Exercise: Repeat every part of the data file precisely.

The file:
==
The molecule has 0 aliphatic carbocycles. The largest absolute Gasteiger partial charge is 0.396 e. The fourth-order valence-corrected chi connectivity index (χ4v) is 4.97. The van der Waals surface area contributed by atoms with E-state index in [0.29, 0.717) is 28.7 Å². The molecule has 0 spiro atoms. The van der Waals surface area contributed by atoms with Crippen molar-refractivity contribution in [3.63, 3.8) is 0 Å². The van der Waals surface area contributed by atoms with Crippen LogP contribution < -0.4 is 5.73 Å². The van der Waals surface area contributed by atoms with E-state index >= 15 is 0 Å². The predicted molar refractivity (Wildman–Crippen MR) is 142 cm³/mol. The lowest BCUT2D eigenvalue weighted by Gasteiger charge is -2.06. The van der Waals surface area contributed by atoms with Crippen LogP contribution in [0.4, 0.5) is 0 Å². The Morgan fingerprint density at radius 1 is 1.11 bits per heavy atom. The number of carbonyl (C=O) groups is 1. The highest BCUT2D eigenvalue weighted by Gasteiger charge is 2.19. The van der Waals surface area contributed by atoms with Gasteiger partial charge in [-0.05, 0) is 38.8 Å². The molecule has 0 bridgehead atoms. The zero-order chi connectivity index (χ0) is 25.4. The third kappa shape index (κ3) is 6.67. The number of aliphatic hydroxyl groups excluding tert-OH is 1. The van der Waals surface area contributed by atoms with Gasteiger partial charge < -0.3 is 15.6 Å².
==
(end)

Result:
The molecule has 0 aliphatic carbocycles. The largest absolute Gasteiger partial charge is 0.396 e. The fourth-order valence-corrected chi connectivity index (χ4v) is 4.97. The van der Waals surface area contributed by atoms with E-state index in [0.29, 0.717) is 28.7 Å². The molecule has 0 spiro atoms. The van der Waals surface area contributed by atoms with Crippen molar-refractivity contribution in [3.63, 3.8) is 0 Å². The van der Waals surface area contributed by atoms with Crippen LogP contribution < -0.4 is 5.73 Å². The van der Waals surface area contributed by atoms with E-state index >= 15 is 0 Å². The predicted molar refractivity (Wildman–Crippen MR) is 142 cm³/mol. The lowest BCUT2D eigenvalue weighted by Gasteiger charge is -2.06. The van der Waals surface area contributed by atoms with Crippen LogP contribution in [0.4, 0.5) is 0 Å². The Morgan fingerprint density at radius 1 is 1.11 bits per heavy atom. The number of carbonyl (C=O) groups is 1. The highest BCUT2D eigenvalue weighted by Gasteiger charge is 2.19. The van der Waals surface area contributed by atoms with Gasteiger partial charge in [-0.05, 0) is 38.8 Å². The molecule has 0 bridgehead atoms. The zero-order chi connectivity index (χ0) is 25.4. The third kappa shape index (κ3) is 6.67. The number of aliphatic hydroxyl groups excluding tert-OH is 1. The van der Waals surface area contributed by atoms with Gasteiger partial charge < -0.3 is 15.6 Å².